Exploratory digging is underway to determine how best to address sinkholes caused by a collapsed drainage culvert system on the Taco Bell and nearby Winkler Mill Shopping Center properties along U.S. 421 West in western Wilkesboro.
Town Manager Ken Noland said excavation being done by town crews with town equipment is gathering information for bid packages being prepared by North Wilkesboro-based Blue Ridge Engineering for contractors interested in submitting bids for repairing the collapsed culvert system.
The excavation work is focused on finding a junction box where two six-foot pipes were welded together, said Noland earlier in May.
He said the culvert appears to be stable uphill from the junction box. “Not that the pipe is in great shape, but we shouldn’t have any ruptures” above the junction box. “We don’t really know for sure, but we’re learning things.”
Noland, speaking to the town council during a work session Monday morning, said town and N.C. Department of Transportation officials met last week on the work site to “make sure we are all on the same page for design issues and bid timing.”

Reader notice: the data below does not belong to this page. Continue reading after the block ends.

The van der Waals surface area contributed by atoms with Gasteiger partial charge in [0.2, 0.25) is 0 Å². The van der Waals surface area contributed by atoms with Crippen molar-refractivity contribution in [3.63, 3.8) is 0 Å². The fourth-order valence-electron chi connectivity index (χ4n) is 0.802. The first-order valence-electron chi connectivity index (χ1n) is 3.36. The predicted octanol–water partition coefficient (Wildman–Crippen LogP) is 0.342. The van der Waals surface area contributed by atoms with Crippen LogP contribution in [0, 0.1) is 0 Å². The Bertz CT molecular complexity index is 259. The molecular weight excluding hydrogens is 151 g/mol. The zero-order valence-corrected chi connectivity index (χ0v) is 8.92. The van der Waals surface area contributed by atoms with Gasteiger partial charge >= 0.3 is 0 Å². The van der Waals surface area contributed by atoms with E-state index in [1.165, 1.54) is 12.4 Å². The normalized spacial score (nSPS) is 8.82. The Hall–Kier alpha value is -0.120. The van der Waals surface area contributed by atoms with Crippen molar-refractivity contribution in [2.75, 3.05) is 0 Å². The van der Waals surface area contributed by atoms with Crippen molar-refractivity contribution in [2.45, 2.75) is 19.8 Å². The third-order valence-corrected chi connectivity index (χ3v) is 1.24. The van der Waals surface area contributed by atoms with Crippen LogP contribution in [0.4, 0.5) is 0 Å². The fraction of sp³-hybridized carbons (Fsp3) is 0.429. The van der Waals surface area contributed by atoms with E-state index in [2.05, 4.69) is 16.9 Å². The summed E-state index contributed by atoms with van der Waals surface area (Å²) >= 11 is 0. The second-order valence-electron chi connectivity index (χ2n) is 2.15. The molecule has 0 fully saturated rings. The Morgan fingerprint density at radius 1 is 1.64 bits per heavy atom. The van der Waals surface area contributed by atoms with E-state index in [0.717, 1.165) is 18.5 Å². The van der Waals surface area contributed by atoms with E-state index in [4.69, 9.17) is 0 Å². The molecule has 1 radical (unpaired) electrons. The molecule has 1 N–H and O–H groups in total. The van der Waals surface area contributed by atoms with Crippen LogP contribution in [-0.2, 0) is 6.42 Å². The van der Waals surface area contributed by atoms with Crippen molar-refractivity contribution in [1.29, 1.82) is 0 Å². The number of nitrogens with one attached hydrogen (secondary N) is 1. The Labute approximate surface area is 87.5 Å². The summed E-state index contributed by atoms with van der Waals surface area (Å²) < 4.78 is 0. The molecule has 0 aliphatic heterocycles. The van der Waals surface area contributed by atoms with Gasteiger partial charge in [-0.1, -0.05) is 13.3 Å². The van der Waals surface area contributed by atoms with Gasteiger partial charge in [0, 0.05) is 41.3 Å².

Bob Urness, Wilkesboro finance director and assistant town manager, told the council that town staff members are itemizing all town costs incurred to date on the sinkhole situation, including the exploratory digging. Urness said the costs began with efforts to control street flooding due to the collapsed culvert in mid-2017. Costs so far exceed $100,000, he added.
Under a consent judgment issued by Resident Superior Court Judge Michael D. Duncan in April, the estate of the late J.C. Faw and Wisco Development (Faw’s company) must reimburse the town for any liabilities, losses or costs it incurs from remedying the sinkhole problems beyond what is covered by the town’s insurance. The sinkholes and collapsed culvert are on parcels totaling 7.86 acres owned by the Faw estate and Wisco.
The consent judgment declared the property a public nuisance and gave the town authority to carry out whatever work is needed there to remedy the situation.
Noland noted that due to doing this work, the town’s public works department hasn’t been able to address other town projects. “We expect to be able to get back to other projects in the next week or so as we wrap up the exploratory work,” he said.
The newest sinkhole appeared April 25 in the parking lot west of the Taco Bell property. To protect the public, the town installed permanent fencing and closed portions of the parking lot serving Monte De Rey restaurant and Tractor Supply. The town built a new paved road to provide access to that area while repairs are made.
Noland said in April that town officials aren’t sure about the stability of any drainage culverts beneath the parking lot.
Town officials met with the Keith Corp., owner of the Tractor Supply store, in April about participating in the town’s court agreement with the owner of the parking lot property for repairing the culvert system. Faw’s estate offered to cover all engineering costs incurred by Keith Corp., said Noland.